Wolverine World Wide continues to report steady progress in its mission to become the world’s premier non-athletic footwear company. The 120-year-old American group raised its total sales by 7.5 percent last year to $827.1 million, with increases in all its divisions except the North American Caterpillar footwear business, but they would have grown by only 5.6 percent if the dollar had remained stable. In the 4th quarter, sales rose by 8.2 percent in dollars and by 6.7 percent in local currencies.



Net earnings grew to $51,716,000 in 2003 from $47,912,000 the year before. The gross margin improved by 1.1 percentage points to 36.7 percent, thanks to the continued growth of WWW’s lifestyle business and fewer inventory markdowns. Debt levels have declined and inventories have been cut back by 7.5 percent, excluding the Sebago business acquired last November. WWW has continued to reduce the number of SKUs in all its divisions and it will continue to do so.

The management is more optimistic than last October. It’s now predicting net income of between $56.6 and $59.1 million in 2004 on sales of $945-965 million. Sebago should contribute sales of about $30 million and a small profit this year, following the layoff of about 100 persons at its headquarters in Maine, which will be closed. The administration will be transferred to the group’s headquarters in Michigan and the remaining production will be moved to the Dominican Republic in the 2nd quarter.

Much of the profit improvement has taken place in Europe, which represented 16.2 percent of total revenues last year. Sales outside the USA still constitute only 24 percent of the global turnover, but including licensing, they contributed 45 percent of the group’s entire operating profit of $79.9 million last year.

The CAT and Merrell operations in Europe delivered solid profits thanks to their new shared services platform and to a doubling in Merrell’s sales on the Continent to about $18 million. The Merrell brand is doing particularly well in leading-edge European sports fashion stores, and orders in hand indicate that its rapid progression will continue. The group is boosting its European management further with the appointment of a manager in charge of Southern Europe, Bruno Foucher, who has spent 6 years as Adidas' sales manager in France.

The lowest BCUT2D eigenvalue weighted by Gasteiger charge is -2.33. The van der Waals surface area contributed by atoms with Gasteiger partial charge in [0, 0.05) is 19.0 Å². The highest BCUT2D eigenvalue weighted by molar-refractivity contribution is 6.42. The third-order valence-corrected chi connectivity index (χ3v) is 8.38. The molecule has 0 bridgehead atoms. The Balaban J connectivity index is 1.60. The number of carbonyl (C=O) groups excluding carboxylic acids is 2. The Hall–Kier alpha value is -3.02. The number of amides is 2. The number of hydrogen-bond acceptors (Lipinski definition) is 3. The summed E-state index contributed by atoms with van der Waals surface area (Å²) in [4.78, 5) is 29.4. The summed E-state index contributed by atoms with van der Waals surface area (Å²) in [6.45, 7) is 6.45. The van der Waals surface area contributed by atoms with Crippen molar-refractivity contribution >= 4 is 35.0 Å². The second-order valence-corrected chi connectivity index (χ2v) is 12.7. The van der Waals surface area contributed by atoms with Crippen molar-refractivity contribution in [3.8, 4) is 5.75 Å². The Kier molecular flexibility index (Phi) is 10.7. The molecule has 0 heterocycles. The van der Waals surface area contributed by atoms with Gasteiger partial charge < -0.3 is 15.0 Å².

Merrell’s global sales increased by more than 20 percent in 2003 and the pace quickened during the 4th quarter. Its merchandising program in the USA is progressing very well, with a total of 60 shop-in-shops opened in 2003 and a further 70 in the pipeline for 2004. A pilot program will start in several key European markets this year.

Sales of CAT footwear instead fell by 2 percent last year and by 4 percent in the 4th quarter because of weaker US sales. The line is now profitable in Europe. The range will continue to be expanded into the rugged casual category. Some of the industrial and lifestyle models will incorporate a new technology that was presented at the WSA show in Las Vegas last week.

Hush Puppies, which sold 15 million pairs worldwide last year, had strong results in Canada and the UK. While total sales under the brand increased last year, its wholesale revenues in the USA declined a bit, but the management believes that they will turn around in the 1st half of 2004 thanks to the repositioning of Hush Puppies to appeal to a younger clientele. It’s now featured in more Nordstrom stores and the number of Federated Department Stores carrying the line should nearly double to 132 this coming Spring.

Sustained by hefty military and civilian orders, which contributed to a 4 percent sales increase for the past year, the Wolverine brand of work and military boots is being diversified into the broad outdoor sector. Within that division, the Harley-Davidson line continued to post double-digit growth for the 5th year in a row.